Cubs' Average Price For Season Tickets Will Rise Red Sox Look To Avoid Luxury Tax Sources: LeBron Not Staying At Trump Hotel In N.Y. Clippers Holding Camp In Hawaii A's Reinvesting All Revenues Into Coliseum, Club Twins Owner Says Club Is Not For Sale Royals Will Not Exceed Current Payroll Sources: Penguins Getting $25M Investor Vikings Upset Over MLS Games At New Stadium Browns Make Case To Maintain Personnel
Published April 21, 2010
|Dunleavy Files For Arbitration,
Says Clippers Cut Off Salary
In L.A., Mark Heisler reports former Clippers GM & coach Mike Dunleavy has "filed for arbitration, saying the team has cut off his salary." Dunleavy, who was fired in March as Clippers GM about a month after surrendering his coaching duties, was owed $1.35M for the "balance of this season" and $5.4M for next season, a total of $6.75M. Clippers attorney Robert Platt said, "We are in the process of mutually attempting to resolve any outstanding issues with Mr. Dunleavy. We're hopeful that we can reach a resolution in the near future" (L.A. TIMES, 4/21). A source indicated that Dunleavy, whose contract ran through the '10-11 NBA season, is owed nearly $12M, including "deferred money from the entire time he had been with the Clippers" (ESPNLOSANGELES.com, 4/20).
THE FANS WHO CRIED WOLFF: In N.Y., Mark Feinsand reports "several fans in the bleachers" at Oakland-Alameda County Coliseum for last night's Yankees-A's game were "instructed by ballpark security to put away signs that were critical" of A's owner Lew Wolff. A's Dir of PR Bob Rose said that the team "has had a policy in place for more than 30 years banning any signs with negative personal messages." Rose noted that the policy "includes both A's personnel as well as their opponents." He said that fans are "more than welcome to bring any signs into the ballpark -- something many teams don't allow -- as long as they aren't in bad taste and aimed at a specific person." Feinsand notes A's fan Jorge Leon has "put together a group of fans to tote signs to the Coliseum this week to vent their frustration" (N.Y. DAILY NEWS, 4/21).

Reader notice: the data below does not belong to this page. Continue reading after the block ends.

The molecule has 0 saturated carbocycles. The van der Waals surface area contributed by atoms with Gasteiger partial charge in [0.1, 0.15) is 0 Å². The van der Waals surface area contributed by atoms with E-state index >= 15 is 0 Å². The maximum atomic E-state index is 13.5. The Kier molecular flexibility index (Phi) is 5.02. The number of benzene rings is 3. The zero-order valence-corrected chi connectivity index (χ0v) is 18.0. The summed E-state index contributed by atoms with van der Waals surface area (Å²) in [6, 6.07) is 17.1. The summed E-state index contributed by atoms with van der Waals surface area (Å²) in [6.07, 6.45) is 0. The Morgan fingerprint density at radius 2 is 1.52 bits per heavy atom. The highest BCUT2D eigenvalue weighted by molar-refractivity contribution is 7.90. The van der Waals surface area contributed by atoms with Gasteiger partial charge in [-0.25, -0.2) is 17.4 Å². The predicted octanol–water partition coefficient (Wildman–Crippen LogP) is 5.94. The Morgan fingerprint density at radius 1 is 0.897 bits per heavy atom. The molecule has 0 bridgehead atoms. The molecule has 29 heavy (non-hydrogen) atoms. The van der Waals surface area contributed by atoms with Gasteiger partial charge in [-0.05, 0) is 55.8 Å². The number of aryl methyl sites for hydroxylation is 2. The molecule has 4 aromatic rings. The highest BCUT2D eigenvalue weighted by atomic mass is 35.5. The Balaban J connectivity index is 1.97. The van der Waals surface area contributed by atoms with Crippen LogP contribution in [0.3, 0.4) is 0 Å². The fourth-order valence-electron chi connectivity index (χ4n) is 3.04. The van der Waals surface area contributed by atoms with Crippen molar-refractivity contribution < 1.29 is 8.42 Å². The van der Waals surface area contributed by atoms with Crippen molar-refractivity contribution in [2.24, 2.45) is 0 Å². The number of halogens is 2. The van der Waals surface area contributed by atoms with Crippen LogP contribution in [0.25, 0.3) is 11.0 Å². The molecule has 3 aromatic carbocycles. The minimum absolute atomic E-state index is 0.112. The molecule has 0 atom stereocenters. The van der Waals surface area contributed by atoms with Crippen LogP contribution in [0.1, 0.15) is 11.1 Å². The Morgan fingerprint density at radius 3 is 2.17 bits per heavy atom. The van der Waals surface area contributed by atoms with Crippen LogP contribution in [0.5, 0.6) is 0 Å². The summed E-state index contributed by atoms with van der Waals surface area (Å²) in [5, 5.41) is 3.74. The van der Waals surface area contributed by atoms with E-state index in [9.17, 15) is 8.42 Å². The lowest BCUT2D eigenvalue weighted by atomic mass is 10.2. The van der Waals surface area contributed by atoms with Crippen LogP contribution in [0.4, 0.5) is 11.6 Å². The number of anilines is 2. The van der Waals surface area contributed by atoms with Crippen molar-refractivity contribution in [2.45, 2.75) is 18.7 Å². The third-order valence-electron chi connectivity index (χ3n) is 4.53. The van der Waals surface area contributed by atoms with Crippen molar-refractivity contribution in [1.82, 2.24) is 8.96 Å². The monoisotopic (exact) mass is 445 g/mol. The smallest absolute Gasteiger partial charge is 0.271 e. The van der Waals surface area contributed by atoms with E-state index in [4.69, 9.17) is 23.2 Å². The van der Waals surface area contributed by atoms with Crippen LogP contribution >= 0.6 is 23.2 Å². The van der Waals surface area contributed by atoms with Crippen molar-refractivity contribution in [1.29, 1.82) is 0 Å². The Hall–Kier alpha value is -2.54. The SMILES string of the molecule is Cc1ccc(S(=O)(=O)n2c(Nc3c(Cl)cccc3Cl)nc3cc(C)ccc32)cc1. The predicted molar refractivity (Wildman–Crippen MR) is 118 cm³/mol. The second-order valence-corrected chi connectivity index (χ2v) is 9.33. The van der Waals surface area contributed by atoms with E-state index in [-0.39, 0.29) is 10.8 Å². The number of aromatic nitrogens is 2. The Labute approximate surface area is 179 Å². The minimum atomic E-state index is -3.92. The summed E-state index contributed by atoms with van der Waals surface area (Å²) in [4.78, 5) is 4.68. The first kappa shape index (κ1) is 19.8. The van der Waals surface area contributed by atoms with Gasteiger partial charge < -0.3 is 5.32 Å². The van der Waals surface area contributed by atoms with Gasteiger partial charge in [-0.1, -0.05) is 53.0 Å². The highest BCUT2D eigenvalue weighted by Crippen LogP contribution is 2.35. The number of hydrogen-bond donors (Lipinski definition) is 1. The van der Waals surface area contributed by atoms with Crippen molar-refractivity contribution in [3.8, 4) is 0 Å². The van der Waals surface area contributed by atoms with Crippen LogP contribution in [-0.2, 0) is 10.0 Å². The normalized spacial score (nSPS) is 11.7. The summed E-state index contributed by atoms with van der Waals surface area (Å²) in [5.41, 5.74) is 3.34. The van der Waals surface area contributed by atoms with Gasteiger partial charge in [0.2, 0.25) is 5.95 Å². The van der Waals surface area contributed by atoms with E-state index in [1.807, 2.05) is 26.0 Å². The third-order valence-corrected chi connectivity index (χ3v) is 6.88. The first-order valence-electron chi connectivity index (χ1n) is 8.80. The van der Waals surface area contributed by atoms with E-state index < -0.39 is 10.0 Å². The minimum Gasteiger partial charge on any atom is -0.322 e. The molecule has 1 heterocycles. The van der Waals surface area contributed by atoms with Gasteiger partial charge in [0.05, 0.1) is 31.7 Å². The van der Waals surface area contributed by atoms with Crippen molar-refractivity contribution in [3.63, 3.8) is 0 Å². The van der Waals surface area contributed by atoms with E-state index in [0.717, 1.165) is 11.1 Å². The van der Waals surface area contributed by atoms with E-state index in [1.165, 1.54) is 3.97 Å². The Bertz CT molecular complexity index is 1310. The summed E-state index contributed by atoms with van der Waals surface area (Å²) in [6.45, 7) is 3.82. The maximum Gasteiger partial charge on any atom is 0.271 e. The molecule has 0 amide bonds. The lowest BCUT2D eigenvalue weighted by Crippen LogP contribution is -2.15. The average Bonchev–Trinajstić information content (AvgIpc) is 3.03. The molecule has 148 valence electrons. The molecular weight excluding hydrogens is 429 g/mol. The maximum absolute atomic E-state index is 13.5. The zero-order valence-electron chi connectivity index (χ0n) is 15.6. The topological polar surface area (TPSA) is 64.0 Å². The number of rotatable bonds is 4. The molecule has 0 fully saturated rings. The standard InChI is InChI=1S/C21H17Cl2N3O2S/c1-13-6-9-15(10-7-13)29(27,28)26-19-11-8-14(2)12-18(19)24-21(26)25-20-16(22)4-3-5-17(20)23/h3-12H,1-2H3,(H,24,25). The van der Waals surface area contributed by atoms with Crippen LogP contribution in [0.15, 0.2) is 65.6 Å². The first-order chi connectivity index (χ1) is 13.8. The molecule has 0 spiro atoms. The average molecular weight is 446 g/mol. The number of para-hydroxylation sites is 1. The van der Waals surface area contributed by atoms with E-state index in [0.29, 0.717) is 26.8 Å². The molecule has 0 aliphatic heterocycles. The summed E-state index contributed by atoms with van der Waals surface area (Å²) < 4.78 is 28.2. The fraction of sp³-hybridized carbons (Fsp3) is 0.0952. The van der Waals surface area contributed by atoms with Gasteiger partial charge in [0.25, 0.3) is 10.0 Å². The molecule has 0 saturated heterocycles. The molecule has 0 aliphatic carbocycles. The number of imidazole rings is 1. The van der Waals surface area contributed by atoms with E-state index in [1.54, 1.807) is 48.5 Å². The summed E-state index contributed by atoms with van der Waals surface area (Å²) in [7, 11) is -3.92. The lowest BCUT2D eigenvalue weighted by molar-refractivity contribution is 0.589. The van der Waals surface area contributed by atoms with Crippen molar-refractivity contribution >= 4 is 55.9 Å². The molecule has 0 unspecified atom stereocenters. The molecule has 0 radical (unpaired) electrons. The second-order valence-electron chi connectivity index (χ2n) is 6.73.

DROWNING IN DEBT: In London, Nick Szczepanik reports EPL club Portsmouth's debts have reached US$183M -- "far higher than the most pessimistic estimates" -- but club administrator Andrew Andronikou believes that the debt "will not scare off potential buyers." But Andronikou admitted the club is "no nearer to a buyer than we have been for the past two months" (LONDON TIMES, 4/21). EPL CEO Richard Scudamore has "ruled out a financial rescue" for Portsmouth, and said that the "troubles were entirely down to financial mismanagement at the club." Scudamore rejected the idea that the EPL "might throw Portsmouth a financial lifeline as 'absolutely crazy,' pointing out that the distribution of TV rights money already provided clubs" with at least US$46M per season (BBC.co.uk, 4/21).